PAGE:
The Al-Qaida wing in Yemen that claimed responsibility for the attempted bombing has as many as 2,000 militants and sympathizers exploiting the country's economic and political chaos to create a base for jihad at the edge of the Persian Gulf, said a Yemeni terrorism expert.

The group, Al-Qaida in the Arabian Peninsula, is the latest reincarnation of Islamist militant cells that have been active in Yemen for years.

The country has supplied extremists to wars in Iraq and Afghanistan and to terrorist networks stretching from North Africa to Europe. But Yemen these days is not only inspiring radicals, it's also attracting them to join an evolving extremist front in the Middle East.

"They were once just a group of radicals in Yemen looking to its mother in Afghanistan for advice," Saeed Ali O. Jemhi, an expert on militant groups, said in the Yemeni capital, Sana. "But the group's leadership in Yemen has improved. They have clear ideological and strategic plans."

The growth of Al-Qaida's wing in Yemen and its selection of high-profile targets are partly the result of militants regrouping following U.S. military pressure on Al-Qaida in Afghanistan and Iraq. Yemen's unrest has given Al-Qaida an ideal hub, especially in rural and tribal regions where the government's reach is diminished.

The group, whose aim, analysts say, is to create an Islamic caliphate across the Persian Gulf and build a base to attack Western and Israeli interests, is operating just across the Red Sea from Somalia, where another Al-Qaida branch has taken hold in the lawless Horn of Africa.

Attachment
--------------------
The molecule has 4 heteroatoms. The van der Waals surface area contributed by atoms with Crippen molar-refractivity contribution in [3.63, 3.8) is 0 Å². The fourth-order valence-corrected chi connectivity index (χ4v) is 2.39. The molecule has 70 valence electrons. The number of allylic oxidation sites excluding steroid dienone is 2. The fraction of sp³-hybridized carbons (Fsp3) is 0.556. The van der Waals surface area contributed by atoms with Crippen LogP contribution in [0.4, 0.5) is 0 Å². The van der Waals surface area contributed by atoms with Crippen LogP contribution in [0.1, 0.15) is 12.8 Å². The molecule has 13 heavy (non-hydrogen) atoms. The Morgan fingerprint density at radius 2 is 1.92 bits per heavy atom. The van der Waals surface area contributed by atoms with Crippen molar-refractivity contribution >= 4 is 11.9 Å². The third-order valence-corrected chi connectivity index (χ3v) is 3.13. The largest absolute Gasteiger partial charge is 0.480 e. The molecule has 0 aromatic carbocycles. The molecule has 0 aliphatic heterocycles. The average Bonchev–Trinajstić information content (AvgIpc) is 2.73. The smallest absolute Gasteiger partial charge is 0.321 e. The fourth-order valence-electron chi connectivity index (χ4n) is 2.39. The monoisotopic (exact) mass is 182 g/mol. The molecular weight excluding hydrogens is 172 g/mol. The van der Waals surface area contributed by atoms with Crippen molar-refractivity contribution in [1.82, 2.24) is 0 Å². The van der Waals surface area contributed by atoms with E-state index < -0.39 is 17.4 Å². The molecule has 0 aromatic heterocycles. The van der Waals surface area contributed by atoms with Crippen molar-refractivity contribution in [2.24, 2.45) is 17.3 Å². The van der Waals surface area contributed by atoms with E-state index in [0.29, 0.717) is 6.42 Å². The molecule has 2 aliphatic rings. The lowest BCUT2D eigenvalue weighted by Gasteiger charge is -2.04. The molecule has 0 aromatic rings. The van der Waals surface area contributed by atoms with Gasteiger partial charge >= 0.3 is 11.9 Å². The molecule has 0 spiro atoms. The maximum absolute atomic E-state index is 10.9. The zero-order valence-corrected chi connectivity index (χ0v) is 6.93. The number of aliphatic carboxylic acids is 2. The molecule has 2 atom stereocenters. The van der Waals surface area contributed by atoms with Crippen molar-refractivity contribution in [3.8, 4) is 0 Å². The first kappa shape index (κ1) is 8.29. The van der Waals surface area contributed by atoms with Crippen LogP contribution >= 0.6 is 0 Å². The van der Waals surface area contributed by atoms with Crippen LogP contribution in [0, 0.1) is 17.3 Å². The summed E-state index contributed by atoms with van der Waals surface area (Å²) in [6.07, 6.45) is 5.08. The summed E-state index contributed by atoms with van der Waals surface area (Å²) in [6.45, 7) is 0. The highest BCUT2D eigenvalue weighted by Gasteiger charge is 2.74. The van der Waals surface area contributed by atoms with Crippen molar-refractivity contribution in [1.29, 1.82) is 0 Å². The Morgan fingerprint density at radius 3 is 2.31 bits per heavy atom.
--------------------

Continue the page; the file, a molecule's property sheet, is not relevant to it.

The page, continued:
Senate Majority Leader Harry Reid said Tuesday that he will force a vote on President Obama's nominee to lead the Transportation Security Administration when the Senate reconvenes in three weeks. He said he will file a motion for cloture, a procedural step to limit debate and lead to a roll-call vote, on the confirmation of nominee Erroll Southers.


The foiled attack has thrown up a major roadblock to President Obama's pledge to close the prison at Guantanamo Bay.

Reports that suspect Umar Farouk Abdulmutallab had trained in Yemen, and that the plot was hatched by two former Guantanamo detainees, have even supporters of emptying the prison predicting a new impediment to their effort. Nearly half of the 198 detainees are citizens of Yemen -- also the ancestral home of Osama bin Laden.

"This is just disastrous for the Yemenis at Guantanamo," said Washington, D.C., attorney David Remes, who over the years has defended 17 Yemeni detainees, some now slated for release. He said an Obama administration task force has cleared for release "as many as 40 Yemenis" declared unfairly held or no longer threats, but that "the politics of the situation may make it impossible for the administration to send any Yemenis back to Yemen in the foreseeable future."